US 20070033294 A1 Abstract In order to carry out in a communication system (
1) a temporal synchronization of clocks in a particularly rapid and efficient manner, a method is proposed which has the following steps: acquiring state values which are dependent on a time base (10); filing each acquired state value at a position in a first list L comprising (k+1) positions, if the acquired state value is smaller than or equal to the (k+1) smallest element of the list L, where k is a predefinable error tolerance; filing the acquired state value at a position in a second list H comprising (k+1) positions, if the acquired state value is greater than or equal to the (k+1) greatest element of the list H; forming a mean value from the (k+1) smallest element of the list L and the (k+1) greatest element of the list H, if the number of acquired state values is greater than or equal to (2k+2); determining a correction value as a function of the mean value; and correcting a current state value of the clocks that are to be synchronized. Claims(15) 1. A method for the temporal synchronization of clocks (15) which are assigned to nodes (10) that communicate via a communication medium (5), characterized by the following steps:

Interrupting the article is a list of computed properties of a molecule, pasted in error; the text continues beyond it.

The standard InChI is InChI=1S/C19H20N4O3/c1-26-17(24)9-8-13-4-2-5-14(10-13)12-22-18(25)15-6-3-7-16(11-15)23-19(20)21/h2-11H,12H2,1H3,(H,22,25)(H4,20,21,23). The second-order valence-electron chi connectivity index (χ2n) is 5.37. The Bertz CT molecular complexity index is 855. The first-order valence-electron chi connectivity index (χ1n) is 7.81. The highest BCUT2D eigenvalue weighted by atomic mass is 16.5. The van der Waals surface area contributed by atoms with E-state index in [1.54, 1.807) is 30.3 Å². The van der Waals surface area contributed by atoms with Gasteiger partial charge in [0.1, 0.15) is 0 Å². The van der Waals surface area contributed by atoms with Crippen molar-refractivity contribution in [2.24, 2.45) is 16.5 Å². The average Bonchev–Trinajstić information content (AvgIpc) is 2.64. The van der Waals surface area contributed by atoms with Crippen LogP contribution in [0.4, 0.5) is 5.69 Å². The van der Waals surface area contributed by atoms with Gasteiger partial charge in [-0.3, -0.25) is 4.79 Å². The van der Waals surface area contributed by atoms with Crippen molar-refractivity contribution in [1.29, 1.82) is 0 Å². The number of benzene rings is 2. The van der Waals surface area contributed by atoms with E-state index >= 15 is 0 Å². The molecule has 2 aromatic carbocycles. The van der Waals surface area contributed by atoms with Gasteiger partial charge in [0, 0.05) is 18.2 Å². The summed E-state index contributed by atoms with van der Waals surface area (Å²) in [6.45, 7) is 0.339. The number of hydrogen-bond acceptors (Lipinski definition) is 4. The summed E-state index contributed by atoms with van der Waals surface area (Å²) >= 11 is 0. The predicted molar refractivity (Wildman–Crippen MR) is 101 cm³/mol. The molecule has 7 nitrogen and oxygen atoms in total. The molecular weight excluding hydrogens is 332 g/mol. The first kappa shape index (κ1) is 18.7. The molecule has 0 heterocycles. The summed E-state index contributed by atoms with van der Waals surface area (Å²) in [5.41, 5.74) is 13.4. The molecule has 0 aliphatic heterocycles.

at least for the nodes ( 10) that are to be synchronized: acquiring (110) state values which are dependent on a time base of the nodes (10); for all acquired state values: filing ( 120) the acquired state value at a corresponding position in a first list (L) comprising (k+1) positions, if the acquired state value is smaller than the (k+1) smallest element or is smaller than or equal to the (k+1) smallest element of the list (L) and where k is a predefinable error tolerance; for all acquired state values: filing ( 130) the acquired state value at a corresponding position in a second list (H) comprising (k+1) positions, if the acquired state value is greater than the (k+1) greatest element or is greater than or equal to the (k+1) greatest element of the list (H); forming ( 160) a mean value (M) from the (k+1) smallest element of the first list (L) and the (k+1) greatest element of the second list (H), if n≧(2k+2), where n is the number of acquired state values; determining ( 170) a correction value (K) as a function of the mean value (M); and correcting ( 180) the clocks (15) that are to be synchronized such that a current state value of this clock (15) takes the correction value into account. 2. A method as claimed in 120, 130) of the determined state values in the first list (L) and/or in the second list (H) is carried out sequentially. 3. A method as claimed in 0, L1, . . . , Lk) and/or the second list (H) is formed by corresponding registers (H0, H1, . . . , Hk). 4. A method as claimed in the first list (L) is initialized with values which are greater than the greatest state value that is to be expected; and/or the second list (H) is initialized with values which are smaller than the smallest state value that is to be expected. 5. A method as claimed in during filing ( 120) of an acquired state value in the first list (L) a sorting in terms of the size of the stored state values is retained so that value(L0)≧value(L1)≧ . . . ≧value(Lk) is always true, where L0, L1, . . . , Lk denote the (k+1) positions of the list (L) and value(Li) is the value at a position (Li); and during filing ( 130) of an acquired state value in the second list (H) a sorting in terms of the size of the stored state values is retained so that value (H0)≦value(H1)≦ . . . ≦value(Hk) is always true, where H0, H1, . . . , Hk denote the (k+1) positions of the list (H) and value (Hi) is the value at a position (Hi). 6. A method as claimed in the positions (L 0, L1, . . . , Lk) are searched for a position (Li) of the first list (L), so that the following is true: value(L 0)≧value(L1)≧ . . . ≧value(Li)≧Z≧value(L(i+1))≧ . . . ≧value(Lk); if no such position (Li) is found, then the state value (Z) is rejected; if such a position (Li) is found, then for all positions {(Lj|0≦j<i} the value (Lj) stored at the position (Lj) is replaced by the value(L(j+1)) stored at the position L(j+1) and the state value (Z) is stored at the position (Li) of the list (L). 7. A method as claimed in the positions (H 0, H1, . . . , Hk) are searched for a position (Hi) of the second list (H), so that the following is true: value(H 0)≦value(H1)≦ . . . ≦value(Hi)≦Z≦value(H(i+1))≦ . . . ≦ value(Hk); if no such position (Hi) is found, then the state value (Z) is rejected; if such a position (Hi) is found, then for all positions {(Hj|0≦j<i} the value(Hj) stored at the position Hj is replaced by the value(H(j+1)) stored at the position H(j+1) and the state value (Z) is stored at the position (Hi) of the list (H). 8. A method as claimed in as a function of an error tolerance (k), a set (B) of predefinable end values ({B 0, B1, . . . , B(k−1)}) is predefined such that B 0=0; Bi≦B(i+1), for all iε{0, 1, . . . , (k−1)}; and 2j<B(j), for all jε{1, . . . , (k)}; if Bk≧n, a value i for iε{0, 1, . . . , (k−1)} is selected as a function of the number n of acquired state values such that the condition Bi≦n<B(i+1) is true; if Bk≦n, i=k is selected; and the mean value (M) is formed from the values value(L(k−j)) and value(H(k−j)) stored at the positions L(k−i) and H(k−i). 9. A method as claimed in error tolerance k=2; end value B 1=3; and end value B 2=8. 10. A node (10) which communicates with other nodes (10) by means of a communication medium, characterized in that the node (10)